• At the end of 2001, Australia designated the entire Hamas movement as a target for economic sanctions on account of terrorist activity, in accordance with UN Security Council Resolution 1373, which states that sanctions must be imposed on individuals and entities involved in terrorist activity. According to Australian law, violating the sanctions is a criminal offense punishable by up to ten years in prison and heavy fines (Australian Government National Security website).[29]
  • The Izz al-Din Qassam Brigades was placed on the list of terrorist organizations in Australia in November 2003. On March 18, 2022, Hamas’ political bureau political was also included after the government determined that the military activities of the military wing “are publicly supported by the Hamas political leadership ” (website of Australian Government National Security).[30] The law states that membership in a designated terrorist organization, raising funds for the organization or receiving training or recruitment into the ranks of the organization are criminal offenses that carry a sentence of up to 25 years in prison (ABC News, February 17, 2022).[31]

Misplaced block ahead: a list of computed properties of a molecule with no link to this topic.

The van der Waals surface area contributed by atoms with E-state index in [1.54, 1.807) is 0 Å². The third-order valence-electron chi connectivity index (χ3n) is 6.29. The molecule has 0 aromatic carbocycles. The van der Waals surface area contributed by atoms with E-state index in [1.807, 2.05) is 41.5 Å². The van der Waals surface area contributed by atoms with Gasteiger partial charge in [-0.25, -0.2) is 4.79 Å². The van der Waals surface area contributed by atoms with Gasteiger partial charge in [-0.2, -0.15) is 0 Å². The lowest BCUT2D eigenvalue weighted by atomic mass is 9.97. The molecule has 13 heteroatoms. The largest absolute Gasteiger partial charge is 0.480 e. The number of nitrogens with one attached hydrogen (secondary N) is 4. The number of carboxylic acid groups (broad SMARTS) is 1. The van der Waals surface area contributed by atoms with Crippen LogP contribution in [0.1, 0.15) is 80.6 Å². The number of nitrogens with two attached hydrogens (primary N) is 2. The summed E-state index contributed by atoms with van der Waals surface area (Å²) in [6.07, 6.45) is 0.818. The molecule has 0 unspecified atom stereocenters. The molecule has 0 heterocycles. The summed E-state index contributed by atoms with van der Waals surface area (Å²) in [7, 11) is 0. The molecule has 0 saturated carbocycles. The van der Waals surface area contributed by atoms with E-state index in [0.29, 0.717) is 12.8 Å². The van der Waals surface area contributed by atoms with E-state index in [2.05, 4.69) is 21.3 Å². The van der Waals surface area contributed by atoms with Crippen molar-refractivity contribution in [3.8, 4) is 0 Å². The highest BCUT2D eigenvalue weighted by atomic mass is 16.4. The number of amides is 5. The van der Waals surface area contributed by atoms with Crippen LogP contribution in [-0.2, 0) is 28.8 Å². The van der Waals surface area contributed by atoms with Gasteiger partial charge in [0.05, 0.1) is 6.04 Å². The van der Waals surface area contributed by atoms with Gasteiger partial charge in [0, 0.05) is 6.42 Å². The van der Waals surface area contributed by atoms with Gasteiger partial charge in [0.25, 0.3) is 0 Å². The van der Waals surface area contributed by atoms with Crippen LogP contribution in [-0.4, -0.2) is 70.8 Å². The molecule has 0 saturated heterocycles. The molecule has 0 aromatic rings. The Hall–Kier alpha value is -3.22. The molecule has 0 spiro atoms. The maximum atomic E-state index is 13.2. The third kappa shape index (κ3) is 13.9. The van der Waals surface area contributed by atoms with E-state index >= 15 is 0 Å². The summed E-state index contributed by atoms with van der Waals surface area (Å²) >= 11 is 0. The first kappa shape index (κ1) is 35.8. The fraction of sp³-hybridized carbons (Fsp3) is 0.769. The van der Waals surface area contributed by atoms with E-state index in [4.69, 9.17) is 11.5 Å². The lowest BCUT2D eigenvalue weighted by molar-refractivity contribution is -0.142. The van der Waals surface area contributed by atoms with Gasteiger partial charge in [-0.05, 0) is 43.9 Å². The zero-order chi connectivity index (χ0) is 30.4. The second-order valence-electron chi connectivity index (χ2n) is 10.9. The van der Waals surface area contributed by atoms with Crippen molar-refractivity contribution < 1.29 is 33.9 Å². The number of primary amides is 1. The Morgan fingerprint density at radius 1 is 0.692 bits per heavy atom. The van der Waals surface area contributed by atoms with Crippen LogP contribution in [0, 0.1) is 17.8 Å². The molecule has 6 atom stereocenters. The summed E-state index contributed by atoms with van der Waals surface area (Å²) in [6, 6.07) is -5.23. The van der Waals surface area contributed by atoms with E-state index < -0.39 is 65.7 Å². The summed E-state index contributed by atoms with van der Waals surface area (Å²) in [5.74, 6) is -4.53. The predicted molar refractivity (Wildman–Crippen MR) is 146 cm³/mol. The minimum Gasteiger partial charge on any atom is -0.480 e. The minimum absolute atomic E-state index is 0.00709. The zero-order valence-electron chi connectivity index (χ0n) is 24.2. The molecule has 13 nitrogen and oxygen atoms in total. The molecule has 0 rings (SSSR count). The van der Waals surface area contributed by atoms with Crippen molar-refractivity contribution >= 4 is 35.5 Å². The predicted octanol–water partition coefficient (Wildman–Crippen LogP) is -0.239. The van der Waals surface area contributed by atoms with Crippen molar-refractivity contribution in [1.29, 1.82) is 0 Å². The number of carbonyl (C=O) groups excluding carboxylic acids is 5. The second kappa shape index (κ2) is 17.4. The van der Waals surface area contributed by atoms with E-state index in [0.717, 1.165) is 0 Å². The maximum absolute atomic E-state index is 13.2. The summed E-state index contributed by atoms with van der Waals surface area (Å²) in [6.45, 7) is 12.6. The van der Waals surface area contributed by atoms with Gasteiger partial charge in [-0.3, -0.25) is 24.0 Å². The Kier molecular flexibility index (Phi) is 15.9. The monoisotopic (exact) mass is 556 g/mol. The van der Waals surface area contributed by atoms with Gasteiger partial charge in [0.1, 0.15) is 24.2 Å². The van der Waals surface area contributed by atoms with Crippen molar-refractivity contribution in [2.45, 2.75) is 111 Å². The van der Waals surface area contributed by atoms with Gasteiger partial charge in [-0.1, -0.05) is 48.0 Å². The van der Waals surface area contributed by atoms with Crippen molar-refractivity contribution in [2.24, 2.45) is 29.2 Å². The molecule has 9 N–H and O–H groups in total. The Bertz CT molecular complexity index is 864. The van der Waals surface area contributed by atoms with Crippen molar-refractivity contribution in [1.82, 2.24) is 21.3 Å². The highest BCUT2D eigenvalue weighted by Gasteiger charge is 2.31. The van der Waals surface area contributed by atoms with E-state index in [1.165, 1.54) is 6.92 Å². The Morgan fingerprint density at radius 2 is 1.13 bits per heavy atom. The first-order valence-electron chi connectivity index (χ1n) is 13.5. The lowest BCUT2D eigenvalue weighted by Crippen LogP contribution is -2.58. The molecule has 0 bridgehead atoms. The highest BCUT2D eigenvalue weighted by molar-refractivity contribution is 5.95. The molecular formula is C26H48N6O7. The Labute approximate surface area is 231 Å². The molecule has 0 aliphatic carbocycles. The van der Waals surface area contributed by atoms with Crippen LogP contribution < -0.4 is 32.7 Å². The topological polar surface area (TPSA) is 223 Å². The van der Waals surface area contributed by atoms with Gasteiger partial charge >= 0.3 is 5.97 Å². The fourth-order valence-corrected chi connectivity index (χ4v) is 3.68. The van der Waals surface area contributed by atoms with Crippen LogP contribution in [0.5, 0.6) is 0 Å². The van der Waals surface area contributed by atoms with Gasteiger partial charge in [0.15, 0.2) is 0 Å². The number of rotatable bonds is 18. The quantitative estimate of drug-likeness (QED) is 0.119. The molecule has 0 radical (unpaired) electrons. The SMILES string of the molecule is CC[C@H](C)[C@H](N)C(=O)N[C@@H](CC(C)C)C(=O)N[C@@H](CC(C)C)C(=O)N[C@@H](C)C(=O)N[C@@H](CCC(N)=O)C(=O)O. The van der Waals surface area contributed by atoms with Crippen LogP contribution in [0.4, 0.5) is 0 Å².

• On November 18, 2023, the Australian government announced financial sanctions and entry restrictions on the eight individuals and currency exchange businesses from Gaza that were placed on the United States Treasury Department’s sanctions list on October 18 (see above). Foreign Minister Penny Wong noted that the sanctions were directed at people who “are actively engaged in the support and facilitation of terrorism” and that they “enable their activity to be prevented and hold them and those that transact with them directly to account” (, November 18, 2023).[32]